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WFMT Chime In

Chime in: Compose a Music Haiku and Share with WFMT

Open Garden at the Hachiman Shrine in Fukagawa by Hiroshige

Open Garden at the Hachiman Shrine in Fukagawa by Hiroshige

Are you a poet? Have you ever tried to write a poem? Now’s your chance to be creative and share with others. Your poem might even be read on WFMT. For some tips on composing haiku, click here.

  • Elliott Delman

    Awash in sweet sound
    Peace inhabits my spirit
    The timpani rest

  • Larry Arnold.

    We should always keep in mind the wisdom of Anonymous: “Every change in music is a step Backwards.”

  • Nancy Good

    Nocturne, Fantasia.
    Does this music have a “why”?
    Expression of mind.
    Mode familiar–almost.
    One step off major.
    Music for all tastes
    the twentieth century
    even some for none.
    Nature, history
    Ottorino Respighi
    Description in tunes.

    Demise of LP
    Rise of CD, MP3
    Better: FMT

  • Marylin

    One wonders about
    Bach’s time management – all that
    music, all that sex;

  • Sheila Trainor

    Classical Music
    Concerti to Symphonies,
    Illuminates, soothes

  • Maxine Weintraub

    Spring has sprung
    Music’s in the air
    Grant Park
    Coming soon

  • richard miller

    Carl Grapentine-
    the cat sleeps on.

  • Michael Cohn

    Streaming notes
    splash together
    in concert
    forming sweet rivers of sound

  • Michael Cohn

    In a magic world
    engulfs your sense of wonder

  • Chris

    Strings, flutes, percussion
    Warm Air, Warmer Melodies
    On the radio

  • mark

    Homeward headlights split the wintry night– blissful musical revery.

  • Daniel Cleary

    Soft music combines
    With a fine April morning
    To inspire these lines.

    Ah, WFMT,
    Music, Fine Arts Radio,
    Rhymes with ecstasy!

  • John Empfield


    The oboe’s A strikes the summer air
    A bird aloft Responds;

  • Andrew Campbell

    Spring blossoms burst out.
    What tune captures my spring joy?
    This, too, Bach covers.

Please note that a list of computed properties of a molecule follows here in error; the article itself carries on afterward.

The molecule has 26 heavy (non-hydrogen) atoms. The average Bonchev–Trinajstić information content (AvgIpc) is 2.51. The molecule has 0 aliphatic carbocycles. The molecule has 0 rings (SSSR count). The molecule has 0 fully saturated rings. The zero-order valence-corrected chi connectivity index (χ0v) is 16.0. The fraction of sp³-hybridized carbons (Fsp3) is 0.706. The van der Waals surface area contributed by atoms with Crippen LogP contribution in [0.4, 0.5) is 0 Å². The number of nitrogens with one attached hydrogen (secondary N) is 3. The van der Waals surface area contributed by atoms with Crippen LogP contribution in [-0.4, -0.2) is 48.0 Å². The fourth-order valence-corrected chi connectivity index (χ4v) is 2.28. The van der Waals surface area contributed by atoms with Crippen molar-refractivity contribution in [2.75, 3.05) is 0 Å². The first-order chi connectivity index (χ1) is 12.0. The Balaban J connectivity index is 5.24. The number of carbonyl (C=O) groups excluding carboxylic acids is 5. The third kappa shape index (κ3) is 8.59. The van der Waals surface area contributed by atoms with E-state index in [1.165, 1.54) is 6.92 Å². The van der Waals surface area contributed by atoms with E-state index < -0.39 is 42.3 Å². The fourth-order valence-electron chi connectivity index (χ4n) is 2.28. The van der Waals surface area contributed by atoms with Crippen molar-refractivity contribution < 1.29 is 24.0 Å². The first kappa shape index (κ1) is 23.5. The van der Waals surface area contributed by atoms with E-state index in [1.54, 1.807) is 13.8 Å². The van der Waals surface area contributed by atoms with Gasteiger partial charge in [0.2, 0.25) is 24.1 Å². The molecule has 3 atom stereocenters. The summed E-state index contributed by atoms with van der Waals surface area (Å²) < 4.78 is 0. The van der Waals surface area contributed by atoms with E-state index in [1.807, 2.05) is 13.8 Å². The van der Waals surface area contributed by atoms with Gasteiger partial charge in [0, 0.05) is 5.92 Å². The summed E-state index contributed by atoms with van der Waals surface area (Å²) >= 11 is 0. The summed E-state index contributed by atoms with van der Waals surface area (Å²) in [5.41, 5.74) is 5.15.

• Daniel Cleary

    Always in fashion
    Opera can be summed up
    In one word: passion.

  • Bill Smetak

    shaking his fist against the

  • David Terman

    I missed the name of the wonderfully funny woman on Rich Warren’s show this evening (Saturday, 5/4) from 6 to 7. I was listening in the car on my way down to a Benefit, and I was both laughing and sometimes tearful as she did her routine. What is her name? My email is Thanks. David Terman.

  • Jim Wearne

    How wonderful to hear Cornwall mentioned this morning! We Cornish-Americans (called Cousin jacks) listen long in vain for mention of our beautiful homeland on radio and in the other media. Thank you.
    The name Ben Luxon came up, of course, and he was described as the first internationally-known singer from Cornwall. Not so!
    In the infancy of recording, one of the biggest superstars was Richard Jose, from Cornwall. Here are some links regarding him.

    You will see that, in an old picture in one of the links, his name is presented as if it were Spanish, with an
    accent after the final “e”. This was done to give him a bit of Latin flair, but the name Jose (Rhymes with hose), with no accent is a good Cornish name.

    Not as well known, but famous in her way and day was Fanny Moody, “The Cornish Nightingale.” Here are some links about her.

    Much of her career was spent as half of the founding members of the Manners-Moody Opera company.

    Of course, Cornwall is known for their Male Voice Choirs. Often overshadowed by the fame of the Welsh Choirs, the Cornish choirs have often won competitions in which the Welsh were favored. Here’s a link:

    Last but not least, the Cornish are famous for their “Silver Bands,” community-based brass bands of great renown. Here’s a link to a very good one.

    I would be very happy to help WFMT discover the wonders of Cornish music. I’m a native of the the Chicago area, and my music has been heard several times on WFMT. I was once even a guest on the Studs Terkel Program!

    Jim Wearne (
    Bard Canor Gwanethtyr of the Cornish Gorseth